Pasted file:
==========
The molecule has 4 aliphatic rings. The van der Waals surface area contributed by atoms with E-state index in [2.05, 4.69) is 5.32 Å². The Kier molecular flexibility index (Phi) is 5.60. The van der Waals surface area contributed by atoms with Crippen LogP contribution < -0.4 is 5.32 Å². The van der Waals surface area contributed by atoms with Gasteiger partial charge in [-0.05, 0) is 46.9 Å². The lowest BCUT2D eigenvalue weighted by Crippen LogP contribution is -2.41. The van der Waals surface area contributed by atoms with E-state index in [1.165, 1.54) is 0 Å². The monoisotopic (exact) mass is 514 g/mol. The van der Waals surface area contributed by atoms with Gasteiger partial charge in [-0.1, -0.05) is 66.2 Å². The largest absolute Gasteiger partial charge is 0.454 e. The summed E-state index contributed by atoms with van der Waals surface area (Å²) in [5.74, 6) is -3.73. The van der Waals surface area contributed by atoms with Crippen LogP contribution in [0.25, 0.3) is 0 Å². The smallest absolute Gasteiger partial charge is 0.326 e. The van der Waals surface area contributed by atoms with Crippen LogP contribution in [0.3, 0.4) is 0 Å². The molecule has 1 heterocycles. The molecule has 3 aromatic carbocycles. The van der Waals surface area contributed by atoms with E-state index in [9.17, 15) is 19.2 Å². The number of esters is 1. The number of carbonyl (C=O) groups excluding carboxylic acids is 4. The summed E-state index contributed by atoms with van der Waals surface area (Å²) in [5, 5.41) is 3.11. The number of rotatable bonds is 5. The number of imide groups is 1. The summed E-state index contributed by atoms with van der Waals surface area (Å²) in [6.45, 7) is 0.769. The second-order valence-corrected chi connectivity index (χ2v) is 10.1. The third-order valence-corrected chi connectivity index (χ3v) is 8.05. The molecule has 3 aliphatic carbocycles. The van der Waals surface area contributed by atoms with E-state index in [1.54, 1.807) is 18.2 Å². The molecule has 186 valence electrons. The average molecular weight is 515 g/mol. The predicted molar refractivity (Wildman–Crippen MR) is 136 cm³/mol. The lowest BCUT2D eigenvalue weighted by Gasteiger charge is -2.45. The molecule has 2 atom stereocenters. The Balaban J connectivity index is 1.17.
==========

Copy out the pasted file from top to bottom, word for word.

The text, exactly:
The molecule has 4 aliphatic rings. The van der Waals surface area contributed by atoms with E-state index in [2.05, 4.69) is 5.32 Å². The Kier molecular flexibility index (Phi) is 5.60. The van der Waals surface area contributed by atoms with Crippen LogP contribution < -0.4 is 5.32 Å². The van der Waals surface area contributed by atoms with Gasteiger partial charge in [-0.05, 0) is 46.9 Å². The lowest BCUT2D eigenvalue weighted by Crippen LogP contribution is -2.41. The van der Waals surface area contributed by atoms with E-state index in [1.165, 1.54) is 0 Å². The monoisotopic (exact) mass is 514 g/mol. The van der Waals surface area contributed by atoms with Gasteiger partial charge in [-0.1, -0.05) is 66.2 Å². The largest absolute Gasteiger partial charge is 0.454 e. The summed E-state index contributed by atoms with van der Waals surface area (Å²) in [5.74, 6) is -3.73. The van der Waals surface area contributed by atoms with Crippen LogP contribution in [0.25, 0.3) is 0 Å². The smallest absolute Gasteiger partial charge is 0.326 e. The van der Waals surface area contributed by atoms with Crippen LogP contribution in [0.3, 0.4) is 0 Å². The molecule has 1 heterocycles. The molecule has 3 aromatic carbocycles. The van der Waals surface area contributed by atoms with E-state index in [9.17, 15) is 19.2 Å². The number of esters is 1. The number of carbonyl (C=O) groups excluding carboxylic acids is 4. The summed E-state index contributed by atoms with van der Waals surface area (Å²) in [5, 5.41) is 3.11. The number of rotatable bonds is 5. The number of imide groups is 1. The summed E-state index contributed by atoms with van der Waals surface area (Å²) in [6.45, 7) is 0.769. The second-order valence-corrected chi connectivity index (χ2v) is 10.1. The third-order valence-corrected chi connectivity index (χ3v) is 8.05. The molecule has 3 aliphatic carbocycles. The van der Waals surface area contributed by atoms with E-state index in [1.54, 1.807) is 18.2 Å². The molecule has 186 valence electrons. The average molecular weight is 515 g/mol. The predicted molar refractivity (Wildman–Crippen MR) is 136 cm³/mol. The lowest BCUT2D eigenvalue weighted by Gasteiger charge is -2.45. The molecule has 2 atom stereocenters. The Balaban J connectivity index is 1.17.